Take a seat: It's a chair, it's a season

If all goes as Russ Trible plans, the next time you see what you now know as an Adirondack chair, you just might call it something else: a Summer Seat.

That's the name of Trible's new web-based company with just one product: the classic outdoor furniture common in backyards and at beaches.

"To do your own business," says the 36-year-old Trible, "it helps if you like the product. I just think they're really cool."

Adirondack chairs are "very good sellers" here in Charlottesville, says Leslie Wood, manager of Plow & Hearth at Barracks Road. The market for the chairs stretches from March through October, and Wood says Plow and Hearth's prices range between $150 and $209.

But though Adirondack chairs are available everywhere from catalogs to hardware stores– in some places for as little as $50– Trible believes that no one has fully capitalized on the opportunity provided by something known simply by a generic title.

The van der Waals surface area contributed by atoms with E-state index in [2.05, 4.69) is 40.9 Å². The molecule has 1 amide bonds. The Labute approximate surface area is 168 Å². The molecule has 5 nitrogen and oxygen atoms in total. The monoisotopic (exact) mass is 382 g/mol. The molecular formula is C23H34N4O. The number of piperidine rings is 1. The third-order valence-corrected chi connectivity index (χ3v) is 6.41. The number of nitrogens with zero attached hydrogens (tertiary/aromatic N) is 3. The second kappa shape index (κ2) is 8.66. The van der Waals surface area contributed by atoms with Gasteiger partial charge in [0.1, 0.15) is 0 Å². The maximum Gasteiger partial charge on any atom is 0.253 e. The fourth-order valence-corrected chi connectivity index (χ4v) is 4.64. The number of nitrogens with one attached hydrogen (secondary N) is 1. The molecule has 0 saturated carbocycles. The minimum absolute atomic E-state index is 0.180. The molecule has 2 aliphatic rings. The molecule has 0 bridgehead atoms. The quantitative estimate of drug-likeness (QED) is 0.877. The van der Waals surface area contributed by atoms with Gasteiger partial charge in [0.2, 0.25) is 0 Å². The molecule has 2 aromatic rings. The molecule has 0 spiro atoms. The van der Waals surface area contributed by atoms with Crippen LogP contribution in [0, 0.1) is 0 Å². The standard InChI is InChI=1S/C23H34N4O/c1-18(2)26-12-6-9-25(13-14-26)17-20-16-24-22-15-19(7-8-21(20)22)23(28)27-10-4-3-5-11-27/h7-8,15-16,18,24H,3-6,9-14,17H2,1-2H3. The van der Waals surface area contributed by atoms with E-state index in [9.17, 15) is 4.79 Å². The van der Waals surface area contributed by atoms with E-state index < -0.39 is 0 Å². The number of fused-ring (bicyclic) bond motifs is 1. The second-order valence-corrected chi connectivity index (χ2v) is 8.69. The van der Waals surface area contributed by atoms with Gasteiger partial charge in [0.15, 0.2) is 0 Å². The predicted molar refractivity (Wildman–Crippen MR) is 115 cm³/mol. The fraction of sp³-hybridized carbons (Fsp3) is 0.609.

"There's no brand for Adirondack chairs," he says.

Trible's interest in branding has only grown stronger since he started his second undergraduate degree, this one in marketing, at UVA in 2002. (He earned a psych degree from Radford in 1991).

"I was thinking, I'll get the degree and go work for Procter and Gamble," Trible explains, "but now I like it here so much, I think I'm just going to stay."

Since he launched the site, summerseat.com– which he designed himself– he says interest has been strong.

"It's been pretty popular," he says, citing "a few hundred" sold since he launched in early April. But since he stopped advertising on Google, numbers have dropped.

Trible says his costs so far have been about $4,000 – pennies compared to the expense of a traditional start-up, which includes significant overhead such as rent and in-house inventory. At around $200 each, the cedar and hardwood chairs made by Richie Industries in Ohio will help Trible recoup that expense in no time– especially if he hits his goal of selling 1,000 this year.

"It will grow," says Trible, "but I have to be extremely careful with the outlay of marketing money. It's going to grow slower than a company normally would."

Maybe a slow pace is appropriate, considering the product.

"We're selling summertime relaxation," he says.

Russ Trible's new start-up business is all about sitting down.